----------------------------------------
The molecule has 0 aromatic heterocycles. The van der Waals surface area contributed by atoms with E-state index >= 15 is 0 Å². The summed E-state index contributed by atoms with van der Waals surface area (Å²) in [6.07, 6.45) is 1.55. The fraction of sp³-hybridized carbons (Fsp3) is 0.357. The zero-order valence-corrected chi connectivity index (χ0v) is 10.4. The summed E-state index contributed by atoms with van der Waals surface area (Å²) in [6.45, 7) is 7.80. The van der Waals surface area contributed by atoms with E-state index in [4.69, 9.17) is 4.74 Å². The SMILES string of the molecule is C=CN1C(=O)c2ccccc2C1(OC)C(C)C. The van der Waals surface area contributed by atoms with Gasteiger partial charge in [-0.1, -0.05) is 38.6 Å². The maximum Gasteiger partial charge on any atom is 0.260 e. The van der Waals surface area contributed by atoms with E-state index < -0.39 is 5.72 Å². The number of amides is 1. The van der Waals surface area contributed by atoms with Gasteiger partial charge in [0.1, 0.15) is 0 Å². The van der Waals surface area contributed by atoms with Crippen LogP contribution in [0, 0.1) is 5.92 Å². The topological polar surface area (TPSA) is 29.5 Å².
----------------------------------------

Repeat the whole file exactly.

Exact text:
The molecule has 0 aromatic heterocycles. The van der Waals surface area contributed by atoms with E-state index >= 15 is 0 Å². The summed E-state index contributed by atoms with van der Waals surface area (Å²) in [6.07, 6.45) is 1.55. The fraction of sp³-hybridized carbons (Fsp3) is 0.357. The zero-order valence-corrected chi connectivity index (χ0v) is 10.4. The summed E-state index contributed by atoms with van der Waals surface area (Å²) in [6.45, 7) is 7.80. The van der Waals surface area contributed by atoms with E-state index in [4.69, 9.17) is 4.74 Å². The SMILES string of the molecule is C=CN1C(=O)c2ccccc2C1(OC)C(C)C. The van der Waals surface area contributed by atoms with Gasteiger partial charge in [-0.1, -0.05) is 38.6 Å². The maximum Gasteiger partial charge on any atom is 0.260 e. The van der Waals surface area contributed by atoms with E-state index < -0.39 is 5.72 Å². The number of amides is 1. The van der Waals surface area contributed by atoms with Gasteiger partial charge in [0.1, 0.15) is 0 Å². The van der Waals surface area contributed by atoms with Crippen LogP contribution in [0, 0.1) is 5.92 Å². The topological polar surface area (TPSA) is 29.5 Å².